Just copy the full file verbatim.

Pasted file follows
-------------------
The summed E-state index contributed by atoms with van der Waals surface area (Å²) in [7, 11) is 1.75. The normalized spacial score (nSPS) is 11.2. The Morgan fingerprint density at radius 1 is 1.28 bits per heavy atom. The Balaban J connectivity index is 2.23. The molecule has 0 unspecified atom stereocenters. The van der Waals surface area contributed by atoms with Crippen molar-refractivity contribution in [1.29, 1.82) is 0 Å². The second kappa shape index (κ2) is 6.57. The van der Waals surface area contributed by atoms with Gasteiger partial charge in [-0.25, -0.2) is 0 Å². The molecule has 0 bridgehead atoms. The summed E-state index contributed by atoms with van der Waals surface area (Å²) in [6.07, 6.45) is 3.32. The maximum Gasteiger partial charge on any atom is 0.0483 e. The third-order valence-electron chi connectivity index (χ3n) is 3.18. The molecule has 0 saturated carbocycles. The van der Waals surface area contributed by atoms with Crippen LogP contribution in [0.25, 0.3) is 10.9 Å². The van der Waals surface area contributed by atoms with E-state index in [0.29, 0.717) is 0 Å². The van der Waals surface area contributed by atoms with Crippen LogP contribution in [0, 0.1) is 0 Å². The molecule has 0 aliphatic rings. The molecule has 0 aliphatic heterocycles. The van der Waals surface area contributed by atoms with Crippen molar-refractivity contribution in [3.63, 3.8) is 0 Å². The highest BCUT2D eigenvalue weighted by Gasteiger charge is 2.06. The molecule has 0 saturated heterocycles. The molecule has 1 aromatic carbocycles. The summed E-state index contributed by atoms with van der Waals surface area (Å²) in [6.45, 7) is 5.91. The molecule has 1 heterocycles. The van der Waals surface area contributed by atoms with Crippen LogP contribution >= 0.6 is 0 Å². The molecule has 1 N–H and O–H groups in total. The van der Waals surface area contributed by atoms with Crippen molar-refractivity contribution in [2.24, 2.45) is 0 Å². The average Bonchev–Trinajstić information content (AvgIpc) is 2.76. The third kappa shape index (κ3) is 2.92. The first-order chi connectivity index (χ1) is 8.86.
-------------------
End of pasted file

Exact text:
The summed E-state index contributed by atoms with van der Waals surface area (Å²) in [7, 11) is 1.75. The normalized spacial score (nSPS) is 11.2. The Morgan fingerprint density at radius 1 is 1.28 bits per heavy atom. The Balaban J connectivity index is 2.23. The molecule has 0 unspecified atom stereocenters. The van der Waals surface area contributed by atoms with Crippen molar-refractivity contribution in [1.29, 1.82) is 0 Å². The second kappa shape index (κ2) is 6.57. The van der Waals surface area contributed by atoms with Gasteiger partial charge in [-0.25, -0.2) is 0 Å². The molecule has 0 bridgehead atoms. The summed E-state index contributed by atoms with van der Waals surface area (Å²) in [6.07, 6.45) is 3.32. The maximum Gasteiger partial charge on any atom is 0.0483 e. The third-order valence-electron chi connectivity index (χ3n) is 3.18. The molecule has 0 saturated carbocycles. The van der Waals surface area contributed by atoms with Crippen LogP contribution in [0.25, 0.3) is 10.9 Å². The van der Waals surface area contributed by atoms with E-state index in [0.29, 0.717) is 0 Å². The van der Waals surface area contributed by atoms with Crippen LogP contribution in [0, 0.1) is 0 Å². The molecule has 0 aliphatic rings. The molecule has 0 aliphatic heterocycles. The van der Waals surface area contributed by atoms with Crippen molar-refractivity contribution in [3.63, 3.8) is 0 Å². The highest BCUT2D eigenvalue weighted by Gasteiger charge is 2.06. The molecule has 0 saturated heterocycles. The molecule has 1 aromatic carbocycles. The summed E-state index contributed by atoms with van der Waals surface area (Å²) in [6.45, 7) is 5.91. The molecule has 1 heterocycles. The van der Waals surface area contributed by atoms with Crippen LogP contribution >= 0.6 is 0 Å². The molecule has 1 N–H and O–H groups in total. The van der Waals surface area contributed by atoms with Crippen molar-refractivity contribution in [2.24, 2.45) is 0 Å². The average Bonchev–Trinajstić information content (AvgIpc) is 2.76. The third kappa shape index (κ3) is 2.92. The first-order chi connectivity index (χ1) is 8.86.